• Insert Lurch Noises Here

    From 54552@students.saisd.org@21:1/5 to NotDeby on Wed May 15 09:35:29 2019
    On Friday, February 15, 2002 at 2:51:19 PM UTC-6, NotDeby wrote:
    I have a really, really bad feeling about this. I think two gold medals doesn't do anyone any good.

    Things to ponder: Since the French judge's marks were thrown out (from what I understand) as a result of her misconduct (I understood the misconduct to be her not reporting to the referee immediately when others tried to sway/pressure/manipulate her vote), leaving a tie, don't Berezhnaya/Sikharulidze still get the win based on the tiebreaker? If that's true, why think it's correct to award a double gold? If there are more allegations that still need to be investigated that might lead to more judge's
    marks being thrown out, why not wait to take the step of awarding a second gold
    until the margin of winning swings to Sale/Pelletier, when and if marks 'are' thrown out?

    Ottavio Cinquanta said that public opinion has definitely affected this decision. I think THAT'S what should concern everyone who cares about skating the most. If the public gets to decide, why have rules, why have judges (most of whom are honest and hard-working and are busting their butts to get the fairest result -and I 'don't' believe North American's have the lock on that ethic)? Why not judge by applause-o-meter? Especially considering that, while some of that public is quite knowledgeable, not only are others totally un- or
    mis-informed regarding skating, but all suffer from the same kinds of biases (national/cultural) the judges suffer from?

    Will anyone have the guts to admit it is possible Berezhnaya/Sikharulidze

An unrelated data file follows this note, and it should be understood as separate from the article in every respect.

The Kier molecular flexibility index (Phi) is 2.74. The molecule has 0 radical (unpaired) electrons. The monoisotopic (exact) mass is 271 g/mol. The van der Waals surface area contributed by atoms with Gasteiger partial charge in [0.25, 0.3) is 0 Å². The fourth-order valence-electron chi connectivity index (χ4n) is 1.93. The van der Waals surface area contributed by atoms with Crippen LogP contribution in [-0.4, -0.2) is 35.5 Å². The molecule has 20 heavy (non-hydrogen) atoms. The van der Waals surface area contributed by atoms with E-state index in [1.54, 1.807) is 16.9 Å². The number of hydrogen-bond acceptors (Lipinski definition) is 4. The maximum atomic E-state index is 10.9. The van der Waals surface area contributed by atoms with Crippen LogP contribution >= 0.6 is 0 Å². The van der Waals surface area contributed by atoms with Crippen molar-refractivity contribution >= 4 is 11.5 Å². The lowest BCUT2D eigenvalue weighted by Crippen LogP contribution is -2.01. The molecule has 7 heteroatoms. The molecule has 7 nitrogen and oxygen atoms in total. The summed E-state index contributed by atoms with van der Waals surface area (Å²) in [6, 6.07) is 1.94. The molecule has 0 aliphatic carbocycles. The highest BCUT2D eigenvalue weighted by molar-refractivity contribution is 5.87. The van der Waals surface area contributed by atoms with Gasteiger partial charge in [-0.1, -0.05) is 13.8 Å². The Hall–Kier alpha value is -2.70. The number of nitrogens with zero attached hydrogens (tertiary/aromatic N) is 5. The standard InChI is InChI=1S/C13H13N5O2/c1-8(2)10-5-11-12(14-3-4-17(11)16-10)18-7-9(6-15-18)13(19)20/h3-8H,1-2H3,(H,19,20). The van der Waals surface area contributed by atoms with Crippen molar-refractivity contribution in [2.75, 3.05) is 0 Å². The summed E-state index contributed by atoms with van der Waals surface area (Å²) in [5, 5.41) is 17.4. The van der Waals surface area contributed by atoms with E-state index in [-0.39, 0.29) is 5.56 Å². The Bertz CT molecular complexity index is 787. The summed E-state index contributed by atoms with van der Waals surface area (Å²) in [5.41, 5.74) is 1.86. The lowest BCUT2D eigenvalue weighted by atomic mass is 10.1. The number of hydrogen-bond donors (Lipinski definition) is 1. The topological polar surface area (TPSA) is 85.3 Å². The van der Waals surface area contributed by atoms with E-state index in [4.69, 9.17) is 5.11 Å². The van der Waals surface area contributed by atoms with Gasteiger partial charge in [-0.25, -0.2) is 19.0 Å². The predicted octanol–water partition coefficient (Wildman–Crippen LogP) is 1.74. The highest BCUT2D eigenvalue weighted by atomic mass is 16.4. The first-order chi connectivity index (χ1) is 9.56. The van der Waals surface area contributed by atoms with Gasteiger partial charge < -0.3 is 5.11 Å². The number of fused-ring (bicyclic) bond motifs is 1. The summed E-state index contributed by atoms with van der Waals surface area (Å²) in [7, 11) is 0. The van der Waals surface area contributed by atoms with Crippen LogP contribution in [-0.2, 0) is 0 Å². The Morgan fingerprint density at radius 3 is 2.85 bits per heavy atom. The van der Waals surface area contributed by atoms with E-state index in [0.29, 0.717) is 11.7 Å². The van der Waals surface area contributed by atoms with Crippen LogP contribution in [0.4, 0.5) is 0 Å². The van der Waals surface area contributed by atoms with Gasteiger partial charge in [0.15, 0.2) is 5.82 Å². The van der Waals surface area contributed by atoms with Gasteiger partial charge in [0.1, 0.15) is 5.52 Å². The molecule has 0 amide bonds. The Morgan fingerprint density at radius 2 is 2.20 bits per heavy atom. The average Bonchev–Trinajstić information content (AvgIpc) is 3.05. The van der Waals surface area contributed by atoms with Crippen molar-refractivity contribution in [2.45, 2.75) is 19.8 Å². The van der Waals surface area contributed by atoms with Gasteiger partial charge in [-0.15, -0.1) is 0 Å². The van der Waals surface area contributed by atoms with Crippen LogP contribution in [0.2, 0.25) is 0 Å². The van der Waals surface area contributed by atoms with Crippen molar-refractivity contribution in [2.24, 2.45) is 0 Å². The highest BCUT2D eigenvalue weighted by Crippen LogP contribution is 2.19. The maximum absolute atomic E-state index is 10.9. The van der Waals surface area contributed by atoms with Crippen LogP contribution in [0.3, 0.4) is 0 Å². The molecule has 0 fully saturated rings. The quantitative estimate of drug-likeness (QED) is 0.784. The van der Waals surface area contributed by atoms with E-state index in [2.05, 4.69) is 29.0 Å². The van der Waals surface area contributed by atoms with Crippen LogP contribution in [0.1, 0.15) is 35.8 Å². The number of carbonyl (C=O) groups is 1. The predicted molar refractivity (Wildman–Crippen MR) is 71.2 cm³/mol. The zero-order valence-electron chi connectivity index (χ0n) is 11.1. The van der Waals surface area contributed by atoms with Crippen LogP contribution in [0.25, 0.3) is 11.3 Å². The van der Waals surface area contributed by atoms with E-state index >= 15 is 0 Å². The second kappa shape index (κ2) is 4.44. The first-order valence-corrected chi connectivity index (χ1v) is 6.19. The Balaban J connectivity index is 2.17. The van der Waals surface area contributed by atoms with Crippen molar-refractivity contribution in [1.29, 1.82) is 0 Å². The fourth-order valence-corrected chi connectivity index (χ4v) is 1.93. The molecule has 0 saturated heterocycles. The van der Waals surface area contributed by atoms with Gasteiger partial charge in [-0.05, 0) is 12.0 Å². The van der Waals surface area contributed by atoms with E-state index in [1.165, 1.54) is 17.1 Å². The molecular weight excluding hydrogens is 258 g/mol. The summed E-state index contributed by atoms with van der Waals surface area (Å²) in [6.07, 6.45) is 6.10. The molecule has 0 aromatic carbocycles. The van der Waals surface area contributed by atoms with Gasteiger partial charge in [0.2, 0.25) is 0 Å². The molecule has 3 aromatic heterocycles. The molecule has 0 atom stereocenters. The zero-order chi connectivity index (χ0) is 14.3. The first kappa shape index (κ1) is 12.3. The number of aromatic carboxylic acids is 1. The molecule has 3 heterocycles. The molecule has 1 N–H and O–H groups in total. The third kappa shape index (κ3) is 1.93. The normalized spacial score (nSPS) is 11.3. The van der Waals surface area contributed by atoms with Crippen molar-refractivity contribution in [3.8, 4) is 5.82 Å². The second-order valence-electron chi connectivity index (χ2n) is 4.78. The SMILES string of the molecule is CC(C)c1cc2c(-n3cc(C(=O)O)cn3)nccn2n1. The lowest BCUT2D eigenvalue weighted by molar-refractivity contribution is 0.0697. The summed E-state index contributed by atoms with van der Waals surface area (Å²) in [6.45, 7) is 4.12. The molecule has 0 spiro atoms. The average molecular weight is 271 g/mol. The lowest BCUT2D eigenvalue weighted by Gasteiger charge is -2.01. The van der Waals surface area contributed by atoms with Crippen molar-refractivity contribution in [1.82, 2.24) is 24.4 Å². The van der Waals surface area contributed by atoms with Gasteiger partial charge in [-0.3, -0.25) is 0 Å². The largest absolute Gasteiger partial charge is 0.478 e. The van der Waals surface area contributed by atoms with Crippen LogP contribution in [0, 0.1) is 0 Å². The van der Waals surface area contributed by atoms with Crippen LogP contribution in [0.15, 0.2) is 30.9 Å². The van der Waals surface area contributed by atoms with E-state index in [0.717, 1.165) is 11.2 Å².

are deserving champions? Does anyone in the American media, especially after all this furor, have the cachangas to say they jumped on the story prematurely
    and with little facts; that they were just looking for a story with legs? Does
    anyone realize this whole thing means that not only is t.v. money driving skating, but the entire, mostly uninformed-about-skating media, as well?

    How is it that skaters can be so sure that they have won over other skaters, when they know they are being judged on a wide range of criteria, not
    just if they skate clean and pretty? Why does there seem to be such a gap between the beliefs of the judging community, the community of skating officials, and skaters and their coaches (and any of their other "people" - including agents, who, I think, REALLY should not be on the press conference podium)? I think if these parties could all get on the same page (or within a chapter or two, at least), there might not be all the resentment and suspicion
    and feelings of injustice, sneekiness, and wrong-doing. I think they're still living in an inherited skating culture that should have been left behind 40 or
    fifty years ago, at least.

    It'll be interesting to try to gauge how the rest of the skating world (outside of North America) sees this. It'll be interesting to see something of
    Elena and Anton.

    But I think it's going to get uglier, before it gets better. So far, nobody wins.

    Dump the Grand Prix Final.
    Skating is Dance. Paul Wylie should be skating.
    "I don't need your three pirouettes if they're messy. Give me two,
    but very clean and precise." - Agrippina Vaganova


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